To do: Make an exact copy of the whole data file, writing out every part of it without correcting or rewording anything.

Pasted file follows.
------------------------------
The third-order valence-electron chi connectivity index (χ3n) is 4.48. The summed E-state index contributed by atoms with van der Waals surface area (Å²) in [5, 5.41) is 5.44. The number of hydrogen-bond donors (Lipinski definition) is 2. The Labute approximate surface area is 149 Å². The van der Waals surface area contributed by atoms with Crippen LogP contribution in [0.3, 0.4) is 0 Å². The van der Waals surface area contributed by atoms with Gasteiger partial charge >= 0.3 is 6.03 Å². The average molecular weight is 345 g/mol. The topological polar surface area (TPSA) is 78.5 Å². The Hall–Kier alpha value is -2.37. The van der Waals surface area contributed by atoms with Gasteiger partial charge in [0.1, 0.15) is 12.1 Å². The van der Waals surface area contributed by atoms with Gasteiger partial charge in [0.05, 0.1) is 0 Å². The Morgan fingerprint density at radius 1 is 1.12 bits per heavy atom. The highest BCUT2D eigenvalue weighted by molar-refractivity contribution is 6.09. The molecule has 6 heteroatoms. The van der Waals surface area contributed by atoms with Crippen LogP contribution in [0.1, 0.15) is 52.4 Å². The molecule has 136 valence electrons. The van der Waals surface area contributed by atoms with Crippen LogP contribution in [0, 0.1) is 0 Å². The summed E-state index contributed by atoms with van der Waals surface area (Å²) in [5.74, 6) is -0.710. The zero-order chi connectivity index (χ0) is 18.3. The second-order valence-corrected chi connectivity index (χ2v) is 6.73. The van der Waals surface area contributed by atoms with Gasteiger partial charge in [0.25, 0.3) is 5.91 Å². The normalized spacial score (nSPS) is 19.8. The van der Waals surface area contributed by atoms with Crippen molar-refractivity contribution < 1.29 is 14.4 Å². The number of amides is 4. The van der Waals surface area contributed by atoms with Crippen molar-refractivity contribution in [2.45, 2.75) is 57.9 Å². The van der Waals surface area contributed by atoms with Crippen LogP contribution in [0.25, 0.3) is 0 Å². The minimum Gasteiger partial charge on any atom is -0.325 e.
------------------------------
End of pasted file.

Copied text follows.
The third-order valence-electron chi connectivity index (χ3n) is 4.48. The summed E-state index contributed by atoms with van der Waals surface area (Å²) in [5, 5.41) is 5.44. The number of hydrogen-bond donors (Lipinski definition) is 2. The Labute approximate surface area is 149 Å². The van der Waals surface area contributed by atoms with Crippen LogP contribution in [0.3, 0.4) is 0 Å². The van der Waals surface area contributed by atoms with Gasteiger partial charge >= 0.3 is 6.03 Å². The average molecular weight is 345 g/mol. The topological polar surface area (TPSA) is 78.5 Å². The Hall–Kier alpha value is -2.37. The van der Waals surface area contributed by atoms with Gasteiger partial charge in [0.1, 0.15) is 12.1 Å². The van der Waals surface area contributed by atoms with Gasteiger partial charge in [0.05, 0.1) is 0 Å². The Morgan fingerprint density at radius 1 is 1.12 bits per heavy atom. The highest BCUT2D eigenvalue weighted by molar-refractivity contribution is 6.09. The molecule has 6 heteroatoms. The van der Waals surface area contributed by atoms with Crippen LogP contribution in [0.1, 0.15) is 52.4 Å². The molecule has 136 valence electrons. The van der Waals surface area contributed by atoms with Crippen LogP contribution in [0, 0.1) is 0 Å². The summed E-state index contributed by atoms with van der Waals surface area (Å²) in [5.74, 6) is -0.710. The zero-order chi connectivity index (χ0) is 18.3. The second-order valence-corrected chi connectivity index (χ2v) is 6.73. The van der Waals surface area contributed by atoms with Gasteiger partial charge in [0.25, 0.3) is 5.91 Å². The normalized spacial score (nSPS) is 19.8. The van der Waals surface area contributed by atoms with Crippen molar-refractivity contribution < 1.29 is 14.4 Å². The number of amides is 4. The van der Waals surface area contributed by atoms with Crippen molar-refractivity contribution in [2.45, 2.75) is 57.9 Å². The van der Waals surface area contributed by atoms with Crippen LogP contribution in [0.25, 0.3) is 0 Å². The minimum Gasteiger partial charge on any atom is -0.325 e.